And then there is the way that dogs learn by consequence. And to start of the human example:
We can tell a school-age child that we will take him out for an ice cream when we see him next week to celebrate his good report card. When he eats the ice cream, he will understand that he is being rewarded for grades he got a week ago, which he got because of work he did over the course of a period of months.
A dog could never understand this—it’s way beyond their ability to connect events over time like this. Dogs learn by consequence like we do, but for dogs the consequence has to be immediate; it must occur right on the heels of the action that caused it.
For example, say we lure a dog into a sit with our hand. Then we rummage around for the treat, trying to figure out where we put it. By the time we deliver the treat five seconds later, the impact is lost; the dog may not realise it got rewarded for sitting. In the five seconds between the sit and the treat, the dog sneezed, sniffed the ground, and looked left. All of a sudden there was a treat. As far as he’s concerned, he got it for looking left. We’ll eventually teach that dog to sit, but it’ll take a while. Or, we might end up with a dog who sits and looks left as a matter of course.
This is why we use a marker word “YES” (or clicker if you so wish) —this allows us to tell the dog the precise moment he won the treat. Once we’ve used the marker word we buy ourselves a few seconds to get the treat out of our pocket because the dog knows what it’s getting the treat for. The word YES is a reward marker—it marks the moment the reward was won. To teach the dog to know that the YES means a treat is coming we use learning by association—we pair the YES with treats. Every time the dog hears YES he gets a treat. Pretty soon the dog understands that YES means treat, that YES predicts a treat. So even when we’re working with learning by consequence associations are constantly being made.
There are two main concepts to take from these ideas:
One, that dogs learn in two ways—by association/emotion and by consequence/doing.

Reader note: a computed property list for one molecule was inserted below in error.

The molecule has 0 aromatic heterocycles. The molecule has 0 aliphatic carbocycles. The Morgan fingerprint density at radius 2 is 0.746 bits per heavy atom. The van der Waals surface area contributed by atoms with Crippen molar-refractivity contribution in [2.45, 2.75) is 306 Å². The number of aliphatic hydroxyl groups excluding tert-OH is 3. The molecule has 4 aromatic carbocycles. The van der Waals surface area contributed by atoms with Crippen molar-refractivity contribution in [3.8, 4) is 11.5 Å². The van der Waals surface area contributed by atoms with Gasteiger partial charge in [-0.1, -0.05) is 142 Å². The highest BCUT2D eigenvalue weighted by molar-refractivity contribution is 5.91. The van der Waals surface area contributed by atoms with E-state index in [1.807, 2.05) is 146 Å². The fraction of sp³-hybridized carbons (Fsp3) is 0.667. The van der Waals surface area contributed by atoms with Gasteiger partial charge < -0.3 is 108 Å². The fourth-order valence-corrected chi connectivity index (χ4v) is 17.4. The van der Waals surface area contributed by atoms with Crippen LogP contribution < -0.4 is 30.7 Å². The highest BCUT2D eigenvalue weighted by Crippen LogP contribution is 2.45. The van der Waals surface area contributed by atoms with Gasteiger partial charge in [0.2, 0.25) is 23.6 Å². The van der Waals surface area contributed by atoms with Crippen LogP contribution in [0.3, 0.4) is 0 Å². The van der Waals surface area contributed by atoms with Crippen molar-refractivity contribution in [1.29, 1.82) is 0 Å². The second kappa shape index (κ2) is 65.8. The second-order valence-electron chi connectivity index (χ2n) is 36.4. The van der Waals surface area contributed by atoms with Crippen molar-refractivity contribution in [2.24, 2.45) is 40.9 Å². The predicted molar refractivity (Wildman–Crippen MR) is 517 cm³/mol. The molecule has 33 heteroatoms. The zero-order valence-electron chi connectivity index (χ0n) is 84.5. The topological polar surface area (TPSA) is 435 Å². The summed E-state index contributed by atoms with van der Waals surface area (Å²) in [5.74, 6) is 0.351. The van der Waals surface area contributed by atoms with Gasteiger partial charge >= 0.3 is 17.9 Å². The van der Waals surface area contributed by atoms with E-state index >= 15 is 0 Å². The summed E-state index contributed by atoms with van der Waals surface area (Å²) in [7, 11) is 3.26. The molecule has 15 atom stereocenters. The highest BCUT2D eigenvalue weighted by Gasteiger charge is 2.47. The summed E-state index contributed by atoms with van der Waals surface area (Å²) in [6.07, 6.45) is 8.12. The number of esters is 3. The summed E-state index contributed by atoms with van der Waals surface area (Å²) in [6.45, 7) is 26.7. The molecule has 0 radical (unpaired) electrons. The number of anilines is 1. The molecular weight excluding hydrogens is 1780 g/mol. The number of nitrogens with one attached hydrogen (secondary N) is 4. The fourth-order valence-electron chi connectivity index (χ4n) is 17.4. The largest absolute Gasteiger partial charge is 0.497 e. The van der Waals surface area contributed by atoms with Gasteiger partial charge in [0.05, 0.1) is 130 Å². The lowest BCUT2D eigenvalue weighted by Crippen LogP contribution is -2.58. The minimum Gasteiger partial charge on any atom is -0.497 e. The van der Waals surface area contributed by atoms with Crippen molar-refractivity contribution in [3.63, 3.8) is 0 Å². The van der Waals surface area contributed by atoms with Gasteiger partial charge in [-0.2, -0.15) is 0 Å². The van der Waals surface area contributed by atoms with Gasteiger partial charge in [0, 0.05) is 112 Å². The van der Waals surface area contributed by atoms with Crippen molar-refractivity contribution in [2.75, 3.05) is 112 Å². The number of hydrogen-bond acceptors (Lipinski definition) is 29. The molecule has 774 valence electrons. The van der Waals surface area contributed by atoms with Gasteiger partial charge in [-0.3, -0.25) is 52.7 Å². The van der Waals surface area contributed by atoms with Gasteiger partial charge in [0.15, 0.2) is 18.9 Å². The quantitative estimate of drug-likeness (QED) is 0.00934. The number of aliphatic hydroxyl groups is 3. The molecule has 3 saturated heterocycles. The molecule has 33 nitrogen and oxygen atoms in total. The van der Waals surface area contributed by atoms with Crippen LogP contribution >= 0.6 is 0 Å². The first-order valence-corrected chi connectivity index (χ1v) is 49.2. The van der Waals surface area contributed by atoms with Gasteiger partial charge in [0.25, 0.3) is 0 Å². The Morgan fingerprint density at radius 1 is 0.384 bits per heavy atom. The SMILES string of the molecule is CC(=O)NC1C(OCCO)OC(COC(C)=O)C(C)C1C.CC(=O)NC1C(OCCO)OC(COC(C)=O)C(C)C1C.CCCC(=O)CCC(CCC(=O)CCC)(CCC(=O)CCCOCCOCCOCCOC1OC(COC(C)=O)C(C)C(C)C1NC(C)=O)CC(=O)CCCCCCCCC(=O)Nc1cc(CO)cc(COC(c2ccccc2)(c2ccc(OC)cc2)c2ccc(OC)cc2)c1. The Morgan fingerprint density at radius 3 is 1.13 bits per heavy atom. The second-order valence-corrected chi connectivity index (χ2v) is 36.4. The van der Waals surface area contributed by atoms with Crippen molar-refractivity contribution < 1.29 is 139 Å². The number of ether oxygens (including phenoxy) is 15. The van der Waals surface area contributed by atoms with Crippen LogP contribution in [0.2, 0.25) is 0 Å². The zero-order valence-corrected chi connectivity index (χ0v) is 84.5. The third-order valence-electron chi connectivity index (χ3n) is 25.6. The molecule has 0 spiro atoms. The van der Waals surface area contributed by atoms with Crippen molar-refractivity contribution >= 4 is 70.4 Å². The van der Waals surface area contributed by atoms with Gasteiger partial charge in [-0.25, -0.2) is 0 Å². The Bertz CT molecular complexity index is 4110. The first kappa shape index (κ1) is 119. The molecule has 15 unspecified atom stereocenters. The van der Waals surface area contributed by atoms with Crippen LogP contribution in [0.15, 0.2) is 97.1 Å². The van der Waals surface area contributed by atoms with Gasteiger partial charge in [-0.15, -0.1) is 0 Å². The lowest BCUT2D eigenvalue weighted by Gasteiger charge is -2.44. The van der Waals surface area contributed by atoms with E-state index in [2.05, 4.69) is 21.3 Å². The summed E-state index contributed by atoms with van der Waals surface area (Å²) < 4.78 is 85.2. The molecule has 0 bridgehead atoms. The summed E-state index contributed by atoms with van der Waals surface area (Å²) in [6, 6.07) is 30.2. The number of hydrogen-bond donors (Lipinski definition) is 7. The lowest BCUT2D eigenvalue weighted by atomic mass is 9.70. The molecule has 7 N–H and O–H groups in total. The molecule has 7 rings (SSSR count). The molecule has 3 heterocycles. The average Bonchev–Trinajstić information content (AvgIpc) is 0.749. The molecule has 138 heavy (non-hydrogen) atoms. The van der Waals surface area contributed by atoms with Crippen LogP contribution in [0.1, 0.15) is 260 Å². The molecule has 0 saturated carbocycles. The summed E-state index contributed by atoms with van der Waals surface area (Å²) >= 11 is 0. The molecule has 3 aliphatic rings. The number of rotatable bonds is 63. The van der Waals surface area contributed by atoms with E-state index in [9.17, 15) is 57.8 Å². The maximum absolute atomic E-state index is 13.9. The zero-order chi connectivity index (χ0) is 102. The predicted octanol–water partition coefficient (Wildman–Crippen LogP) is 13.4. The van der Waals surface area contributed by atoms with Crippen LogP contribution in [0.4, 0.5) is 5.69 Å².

And two, that because of these two ways of learning, dogs see the world in two ways: What’s safe/good for me and what’s dangerous/bad, and what works and what doesn’t.
The safe/dangerous outlook on life comes from learning by association or emotional response. When a dog is punished for peeing on the carpet in front of us, they don’t learn inside/outside—they learn that it’s not safe to pee in front of us, but it is safe to pee when we’re not there.
The what works/ what doesn’t work outlook on life is from learning by consequence or by doing. A dog tries staring at the refrigerator. After a while he gives up and doesn’t bother trying again because staring at the fridge doesn’t seem to work; it never opens. Dogs also might try staring at their people at the dinner table. Every once in a while, someone gives in and gives them a bite. Staring at people while they eat works, so dogs continue to do it.
The important point here is that dogs world is safe/dangerous and works/doesn’t work, NOT right/ wrong. Dogs do not have the capacity for those abstract thoughts. Dogs don’t do things we don’t like in order to get back at us or be stubborn or naughty. This is a myth. Dogs just do what’s safe and what works.
That’s all. If a dog barks at us to throw the ball and we throw it, rest assured they’ll do that again. If we ignore the barking they’ll eventually give up and try something else. They’re not trying to be obnoxious; they’re just doing what works. If we ask a dog to sit and it doesn’t sit it’s not being stubborn, we just haven’t trained him well enough yet. So we have to be patient with them and be careful what we pay attention to and what we ignore, and the ways in which we do so.
Jetta at Make Your Dog Smile offers in home dog training especially tailored for your family and dog. So whether your dog needs general manners training or something more specific the personalised training consultations are designed to meet your and your dog’s requirements.
Dog training classes are also offered for more information check http://www.makeyourdigsmile.net